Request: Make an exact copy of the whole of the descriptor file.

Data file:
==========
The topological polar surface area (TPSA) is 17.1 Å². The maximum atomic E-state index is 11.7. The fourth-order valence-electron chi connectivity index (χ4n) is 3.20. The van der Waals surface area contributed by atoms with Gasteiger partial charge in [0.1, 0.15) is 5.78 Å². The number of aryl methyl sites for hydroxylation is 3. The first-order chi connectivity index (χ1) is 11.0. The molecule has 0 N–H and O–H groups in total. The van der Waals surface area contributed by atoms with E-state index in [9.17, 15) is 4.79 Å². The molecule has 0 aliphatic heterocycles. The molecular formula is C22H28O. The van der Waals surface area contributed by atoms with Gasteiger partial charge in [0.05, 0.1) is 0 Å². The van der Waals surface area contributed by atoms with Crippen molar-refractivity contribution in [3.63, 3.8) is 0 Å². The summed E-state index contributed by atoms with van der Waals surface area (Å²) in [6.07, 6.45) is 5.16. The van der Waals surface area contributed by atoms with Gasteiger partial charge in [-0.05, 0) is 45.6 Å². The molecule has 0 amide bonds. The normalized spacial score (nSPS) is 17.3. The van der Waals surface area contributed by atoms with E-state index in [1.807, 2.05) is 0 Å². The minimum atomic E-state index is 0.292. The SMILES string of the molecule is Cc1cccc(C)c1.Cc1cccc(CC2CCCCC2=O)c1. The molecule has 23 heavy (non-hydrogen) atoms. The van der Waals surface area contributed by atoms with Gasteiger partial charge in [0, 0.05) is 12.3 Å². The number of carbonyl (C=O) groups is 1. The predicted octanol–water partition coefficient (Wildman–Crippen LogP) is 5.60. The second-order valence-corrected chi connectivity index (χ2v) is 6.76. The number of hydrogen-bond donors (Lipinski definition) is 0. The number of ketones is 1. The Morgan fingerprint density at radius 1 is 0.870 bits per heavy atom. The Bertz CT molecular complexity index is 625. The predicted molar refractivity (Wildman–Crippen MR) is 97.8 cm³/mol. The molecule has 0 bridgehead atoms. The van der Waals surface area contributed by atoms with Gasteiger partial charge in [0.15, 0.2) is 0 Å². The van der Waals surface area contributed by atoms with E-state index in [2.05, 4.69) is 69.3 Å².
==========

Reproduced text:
The topological polar surface area (TPSA) is 17.1 Å². The maximum atomic E-state index is 11.7. The fourth-order valence-electron chi connectivity index (χ4n) is 3.20. The van der Waals surface area contributed by atoms with Gasteiger partial charge in [0.1, 0.15) is 5.78 Å². The number of aryl methyl sites for hydroxylation is 3. The first-order chi connectivity index (χ1) is 11.0. The molecule has 0 N–H and O–H groups in total. The van der Waals surface area contributed by atoms with E-state index in [9.17, 15) is 4.79 Å². The molecule has 0 aliphatic heterocycles. The molecular formula is C22H28O. The van der Waals surface area contributed by atoms with Gasteiger partial charge in [0.05, 0.1) is 0 Å². The van der Waals surface area contributed by atoms with Crippen molar-refractivity contribution in [3.63, 3.8) is 0 Å². The summed E-state index contributed by atoms with van der Waals surface area (Å²) in [6.07, 6.45) is 5.16. The van der Waals surface area contributed by atoms with Gasteiger partial charge in [-0.05, 0) is 45.6 Å². The molecule has 0 amide bonds. The normalized spacial score (nSPS) is 17.3. The van der Waals surface area contributed by atoms with E-state index in [1.807, 2.05) is 0 Å². The minimum atomic E-state index is 0.292. The SMILES string of the molecule is Cc1cccc(C)c1.Cc1cccc(CC2CCCCC2=O)c1. The molecule has 23 heavy (non-hydrogen) atoms. The van der Waals surface area contributed by atoms with Gasteiger partial charge in [0, 0.05) is 12.3 Å². The number of carbonyl (C=O) groups is 1. The predicted octanol–water partition coefficient (Wildman–Crippen LogP) is 5.60. The second-order valence-corrected chi connectivity index (χ2v) is 6.76. The number of hydrogen-bond donors (Lipinski definition) is 0. The number of ketones is 1. The Morgan fingerprint density at radius 1 is 0.870 bits per heavy atom. The Bertz CT molecular complexity index is 625. The predicted molar refractivity (Wildman–Crippen MR) is 97.8 cm³/mol. The molecule has 0 bridgehead atoms. The van der Waals surface area contributed by atoms with Gasteiger partial charge in [0.15, 0.2) is 0 Å². The van der Waals surface area contributed by atoms with E-state index in [2.05, 4.69) is 69.3 Å².